Two children thrown together on a residential week in Wickworth Manor find a mystery at the heart of the handsome stately home that provides a gripping diversion! Bouncy Paige and the reserved Curtis make an unlikely pair but their determination to solve the puzzle and uncover the story of the family’s link with slavery that lies behind the hidden portrait turns them into eager sleuthing partners – and firm friends. Exciting and with lots of action, it also gives some background on the slave trade.
Paige Owens, bright, cheeky, confident, cannot wait to go to secondary school. Curtis Okafor, wary and much less confident, is not so sure. The only thing they share in common is the first letter of their surnames - which ensures they are forced into each other's company on a school trip to Wickworth Manor, the local stately home. Then Curtis finds a portrait in his bedroom of a young black servant dressed in livery. But why is the portrait hidden in the bedroom and not in pride of place alongside the other portraits in the manor? And then Paige finds a letter, written over 200 years ago by Miss Verity Burton, who used to live at the Manor, that mentions the portrait.
Praise for How Ali Ferguson Saved Houdini:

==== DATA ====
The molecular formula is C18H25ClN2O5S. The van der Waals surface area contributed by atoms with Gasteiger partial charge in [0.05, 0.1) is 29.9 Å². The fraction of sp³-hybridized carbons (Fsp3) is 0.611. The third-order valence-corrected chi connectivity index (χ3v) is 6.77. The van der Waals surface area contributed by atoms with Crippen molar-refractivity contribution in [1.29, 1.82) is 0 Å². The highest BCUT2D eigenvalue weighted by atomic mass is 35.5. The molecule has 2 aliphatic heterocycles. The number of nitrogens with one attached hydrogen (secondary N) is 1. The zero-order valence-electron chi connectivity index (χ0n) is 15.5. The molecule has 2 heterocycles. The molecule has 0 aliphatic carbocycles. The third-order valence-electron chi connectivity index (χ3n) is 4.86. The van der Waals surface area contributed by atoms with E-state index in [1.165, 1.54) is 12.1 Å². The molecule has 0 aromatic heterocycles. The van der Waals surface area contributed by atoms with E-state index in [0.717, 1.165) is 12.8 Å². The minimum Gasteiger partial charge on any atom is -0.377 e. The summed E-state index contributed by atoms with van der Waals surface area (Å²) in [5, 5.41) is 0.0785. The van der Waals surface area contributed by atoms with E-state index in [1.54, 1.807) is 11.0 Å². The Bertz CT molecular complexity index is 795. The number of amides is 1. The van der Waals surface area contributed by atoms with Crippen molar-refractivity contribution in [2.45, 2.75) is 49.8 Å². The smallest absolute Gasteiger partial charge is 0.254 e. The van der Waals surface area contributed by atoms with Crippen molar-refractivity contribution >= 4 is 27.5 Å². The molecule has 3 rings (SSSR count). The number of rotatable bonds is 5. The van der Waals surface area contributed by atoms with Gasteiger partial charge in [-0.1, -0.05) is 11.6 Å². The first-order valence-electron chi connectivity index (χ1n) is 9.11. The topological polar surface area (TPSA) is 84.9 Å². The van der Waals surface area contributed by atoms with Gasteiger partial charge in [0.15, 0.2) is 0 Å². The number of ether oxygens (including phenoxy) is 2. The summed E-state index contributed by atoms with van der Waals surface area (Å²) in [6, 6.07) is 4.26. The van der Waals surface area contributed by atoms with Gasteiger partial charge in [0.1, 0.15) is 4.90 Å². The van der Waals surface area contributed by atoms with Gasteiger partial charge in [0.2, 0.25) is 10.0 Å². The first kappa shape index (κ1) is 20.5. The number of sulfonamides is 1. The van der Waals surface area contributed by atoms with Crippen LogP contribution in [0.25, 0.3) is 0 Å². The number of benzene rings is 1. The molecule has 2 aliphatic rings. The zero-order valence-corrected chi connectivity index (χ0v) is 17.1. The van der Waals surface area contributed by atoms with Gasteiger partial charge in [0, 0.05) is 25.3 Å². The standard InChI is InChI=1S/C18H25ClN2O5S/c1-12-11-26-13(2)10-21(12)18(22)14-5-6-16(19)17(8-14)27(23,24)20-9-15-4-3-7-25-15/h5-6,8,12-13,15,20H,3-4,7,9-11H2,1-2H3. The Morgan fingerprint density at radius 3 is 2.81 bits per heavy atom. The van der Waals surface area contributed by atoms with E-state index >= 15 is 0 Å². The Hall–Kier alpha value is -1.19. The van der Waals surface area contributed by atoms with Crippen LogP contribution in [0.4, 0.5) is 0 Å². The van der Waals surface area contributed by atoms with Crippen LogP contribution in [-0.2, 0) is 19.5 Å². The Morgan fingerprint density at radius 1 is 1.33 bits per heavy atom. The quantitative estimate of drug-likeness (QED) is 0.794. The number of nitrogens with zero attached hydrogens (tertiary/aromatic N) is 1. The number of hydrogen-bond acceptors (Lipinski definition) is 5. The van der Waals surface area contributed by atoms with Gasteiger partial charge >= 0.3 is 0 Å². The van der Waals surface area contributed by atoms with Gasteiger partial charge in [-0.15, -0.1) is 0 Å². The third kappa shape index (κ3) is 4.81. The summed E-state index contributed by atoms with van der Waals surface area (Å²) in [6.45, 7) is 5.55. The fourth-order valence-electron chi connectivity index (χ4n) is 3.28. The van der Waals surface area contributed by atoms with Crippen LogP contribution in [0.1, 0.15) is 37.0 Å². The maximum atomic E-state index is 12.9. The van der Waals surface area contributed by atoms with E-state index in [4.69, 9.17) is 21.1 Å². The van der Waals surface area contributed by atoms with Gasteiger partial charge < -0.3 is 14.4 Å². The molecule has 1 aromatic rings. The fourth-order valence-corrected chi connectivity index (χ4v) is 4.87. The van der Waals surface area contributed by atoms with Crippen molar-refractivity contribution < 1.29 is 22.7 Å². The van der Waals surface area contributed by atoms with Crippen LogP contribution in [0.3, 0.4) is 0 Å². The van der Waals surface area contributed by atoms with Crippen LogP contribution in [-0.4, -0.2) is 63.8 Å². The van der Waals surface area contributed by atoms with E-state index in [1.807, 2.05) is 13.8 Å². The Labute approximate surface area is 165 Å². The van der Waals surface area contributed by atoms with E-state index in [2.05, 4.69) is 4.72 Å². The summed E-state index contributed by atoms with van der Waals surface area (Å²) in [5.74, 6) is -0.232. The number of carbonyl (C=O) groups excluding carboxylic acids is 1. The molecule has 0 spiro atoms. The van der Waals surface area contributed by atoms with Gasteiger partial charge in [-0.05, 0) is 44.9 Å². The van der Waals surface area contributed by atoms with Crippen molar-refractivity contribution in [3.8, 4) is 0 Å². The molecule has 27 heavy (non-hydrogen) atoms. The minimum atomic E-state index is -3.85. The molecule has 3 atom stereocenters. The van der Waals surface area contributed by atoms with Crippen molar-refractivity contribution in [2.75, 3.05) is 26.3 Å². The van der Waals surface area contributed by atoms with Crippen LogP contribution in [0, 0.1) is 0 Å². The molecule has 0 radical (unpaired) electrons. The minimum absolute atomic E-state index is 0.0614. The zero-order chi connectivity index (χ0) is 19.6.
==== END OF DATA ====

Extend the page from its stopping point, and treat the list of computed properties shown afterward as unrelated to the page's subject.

'Its ingenious ideas, humour and clear, unfussy style keep the pages turning speedily to the feel-good conclusion, which is moving without being mawkish' - Sunday Times
'Creating novels that engage children and at the same time show how books can help them explore difficult questions about their own experience is perhaps the ideal of children's fiction, but it's a difficult balancing act ... Elen Caldecott has achieved this balance beautifully' - Observer
Praise for Operation Eiffel Tower:
'Perfect for Jacqueline Wilson fans' - The Bookseller
'Funny ... poignant ... hilarious' - Julia Donaldson
|Publication date:||5th July 2012|
|Publisher:||Bloomsbury Publishing PLC|
|Suitable for:||11+ readers, 9+ readers|
Elen Caldecott recently graduated with an MA in Writing for Young People from Bath Spa University. At the end of the course she was highly commended in the PFD Prize for Most Promising Writer for Young People.Before becoming a writer, she was an archaeologist, a nurse, a theatre usher and a museum security guard. It was while working at the museum that Elen realised there is a way to steal anything if you think about it hard enough. Elen either had to become a master thief, or create some characters to do it for her – and so her ...More About Elen Caldecott